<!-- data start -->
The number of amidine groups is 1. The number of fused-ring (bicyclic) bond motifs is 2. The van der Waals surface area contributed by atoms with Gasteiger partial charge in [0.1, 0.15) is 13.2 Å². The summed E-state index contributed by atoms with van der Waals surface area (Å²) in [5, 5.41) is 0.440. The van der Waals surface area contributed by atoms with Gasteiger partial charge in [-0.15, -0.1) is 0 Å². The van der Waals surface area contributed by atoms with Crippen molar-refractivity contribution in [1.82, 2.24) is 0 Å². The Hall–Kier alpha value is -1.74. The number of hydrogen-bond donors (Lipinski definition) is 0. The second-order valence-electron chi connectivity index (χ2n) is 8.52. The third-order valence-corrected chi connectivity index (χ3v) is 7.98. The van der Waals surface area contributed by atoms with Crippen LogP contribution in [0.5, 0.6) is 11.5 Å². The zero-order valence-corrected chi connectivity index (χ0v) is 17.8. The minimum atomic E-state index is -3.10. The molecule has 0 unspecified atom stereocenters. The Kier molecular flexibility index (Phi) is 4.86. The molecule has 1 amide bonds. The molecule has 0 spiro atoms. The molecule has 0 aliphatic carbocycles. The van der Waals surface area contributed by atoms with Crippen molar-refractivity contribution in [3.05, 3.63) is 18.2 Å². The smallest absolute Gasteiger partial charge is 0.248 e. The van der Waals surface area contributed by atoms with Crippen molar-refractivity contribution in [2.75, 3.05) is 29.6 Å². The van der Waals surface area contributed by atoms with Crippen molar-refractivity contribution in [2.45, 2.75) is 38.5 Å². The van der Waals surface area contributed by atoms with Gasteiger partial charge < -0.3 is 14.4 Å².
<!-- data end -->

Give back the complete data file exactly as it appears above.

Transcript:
The number of amidine groups is 1. The number of fused-ring (bicyclic) bond motifs is 2. The van der Waals surface area contributed by atoms with Gasteiger partial charge in [0.1, 0.15) is 13.2 Å². The summed E-state index contributed by atoms with van der Waals surface area (Å²) in [5, 5.41) is 0.440. The van der Waals surface area contributed by atoms with Gasteiger partial charge in [-0.15, -0.1) is 0 Å². The van der Waals surface area contributed by atoms with Crippen molar-refractivity contribution in [1.82, 2.24) is 0 Å². The Hall–Kier alpha value is -1.74. The number of hydrogen-bond donors (Lipinski definition) is 0. The second-order valence-electron chi connectivity index (χ2n) is 8.52. The third-order valence-corrected chi connectivity index (χ3v) is 7.98. The van der Waals surface area contributed by atoms with Crippen LogP contribution in [0.5, 0.6) is 11.5 Å². The zero-order valence-corrected chi connectivity index (χ0v) is 17.8. The minimum atomic E-state index is -3.10. The molecule has 0 unspecified atom stereocenters. The Kier molecular flexibility index (Phi) is 4.86. The molecule has 1 amide bonds. The molecule has 0 spiro atoms. The molecule has 0 aliphatic carbocycles. The van der Waals surface area contributed by atoms with Crippen molar-refractivity contribution in [3.05, 3.63) is 18.2 Å². The smallest absolute Gasteiger partial charge is 0.248 e. The van der Waals surface area contributed by atoms with Crippen molar-refractivity contribution in [2.75, 3.05) is 29.6 Å². The van der Waals surface area contributed by atoms with Crippen molar-refractivity contribution in [2.45, 2.75) is 38.5 Å². The van der Waals surface area contributed by atoms with Gasteiger partial charge < -0.3 is 14.4 Å².